[ klawr-uh-meen, klohr-, klaw-ram-een, kloh- ]
/ ˈklɔr əˌmin, ˈkloʊr-, klɔˈræm in, kloʊ- /
an unstable, colorless liquid, NH2Cl, with a pungent odor, derived from ammonia.
any of a class of compounds obtained by replacing a hydrogen atom of an =NH or −NH2 group with chlorine.
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Which of the options below is the best punctuation for the sentence? It__s your turn to pick the movie __ but your sister gets to pick the board game we _ re going to play.
Its your turn to pick the movie but your sister gets to pick the board game we’re going to play.
It’s your turn to pick the movie but your sister gets to pick the board game were going to play.
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Words nearby chloramine
Dictionary.com Unabridged Based on the Random House Unabridged Dictionary, © Random House, Inc. 2020
Example sentences from the Web for chloramine
Further experimental work showed that the increase was due to the formation of chloramine.
The marked activity of chloramine as a chlorinating agent could be predicated from its heat of formation, which is 8,230 calories.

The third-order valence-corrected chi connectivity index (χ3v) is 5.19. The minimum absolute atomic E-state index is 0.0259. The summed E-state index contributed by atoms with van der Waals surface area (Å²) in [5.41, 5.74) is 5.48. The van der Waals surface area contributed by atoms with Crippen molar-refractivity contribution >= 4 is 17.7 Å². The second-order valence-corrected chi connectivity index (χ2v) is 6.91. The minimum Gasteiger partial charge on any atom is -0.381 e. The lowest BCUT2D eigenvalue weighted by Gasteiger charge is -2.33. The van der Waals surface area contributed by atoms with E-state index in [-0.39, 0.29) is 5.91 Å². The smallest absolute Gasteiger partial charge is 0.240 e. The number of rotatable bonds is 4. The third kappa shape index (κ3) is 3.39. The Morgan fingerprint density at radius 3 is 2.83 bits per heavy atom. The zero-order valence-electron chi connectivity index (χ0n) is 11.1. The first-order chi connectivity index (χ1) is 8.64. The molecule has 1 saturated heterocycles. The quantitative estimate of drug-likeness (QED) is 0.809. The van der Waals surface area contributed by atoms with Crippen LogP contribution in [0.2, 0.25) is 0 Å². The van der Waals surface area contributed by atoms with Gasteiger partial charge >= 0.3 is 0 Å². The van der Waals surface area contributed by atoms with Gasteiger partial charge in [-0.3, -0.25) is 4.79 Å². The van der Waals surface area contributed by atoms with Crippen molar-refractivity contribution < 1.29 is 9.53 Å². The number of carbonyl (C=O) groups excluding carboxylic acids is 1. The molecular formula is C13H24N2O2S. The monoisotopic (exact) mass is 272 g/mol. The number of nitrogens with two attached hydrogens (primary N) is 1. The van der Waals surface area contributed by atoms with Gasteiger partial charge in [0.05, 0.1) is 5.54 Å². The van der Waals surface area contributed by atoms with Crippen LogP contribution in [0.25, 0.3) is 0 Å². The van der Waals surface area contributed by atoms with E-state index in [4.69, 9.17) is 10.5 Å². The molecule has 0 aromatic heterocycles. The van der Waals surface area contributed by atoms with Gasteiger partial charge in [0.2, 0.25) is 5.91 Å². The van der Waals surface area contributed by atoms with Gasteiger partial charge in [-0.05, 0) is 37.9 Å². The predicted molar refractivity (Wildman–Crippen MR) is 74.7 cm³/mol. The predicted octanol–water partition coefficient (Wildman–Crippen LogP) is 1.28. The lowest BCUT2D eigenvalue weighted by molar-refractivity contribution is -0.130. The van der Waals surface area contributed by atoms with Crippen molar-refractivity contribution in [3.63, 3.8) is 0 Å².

British Dictionary definitions for chloramine
/ (ˈklɔːrəˌmiːn) /
an unstable colourless liquid with a pungent odour, made by the reaction of sodium hypochlorite and ammonia. Formula: NH 2 Cl
any compound produced by replacing hydrogen atoms in an azo or amine group with chlorine atoms
Collins English Dictionary - Complete & Unabridged 2012 Digital Edition © William Collins Sons & Co. Ltd. 1979, 1986 © HarperCollins Publishers 1998, 2000, 2003, 2005, 2006, 2007, 2009, 2012
Scientific definitions for chloramine
[ klôr′ə-mēn′ ]
One of three bactericidal compounds that form when chlorine and ammonia react in water. Chloramines are used to purify drinking water, since they are more stable than chlorine and produce fewer harmful by-products.
Any of various organic compounds containing a chlorine atom attached to a nitrogen atom, especially one of three sodium salts that are used as antiseptics and germicides. The most widely used is called chloramine-T.
The American Heritage® Science Dictionary Copyright © 2011. Published by Houghton Mifflin Harcourt Publishing Company. All rights reserved.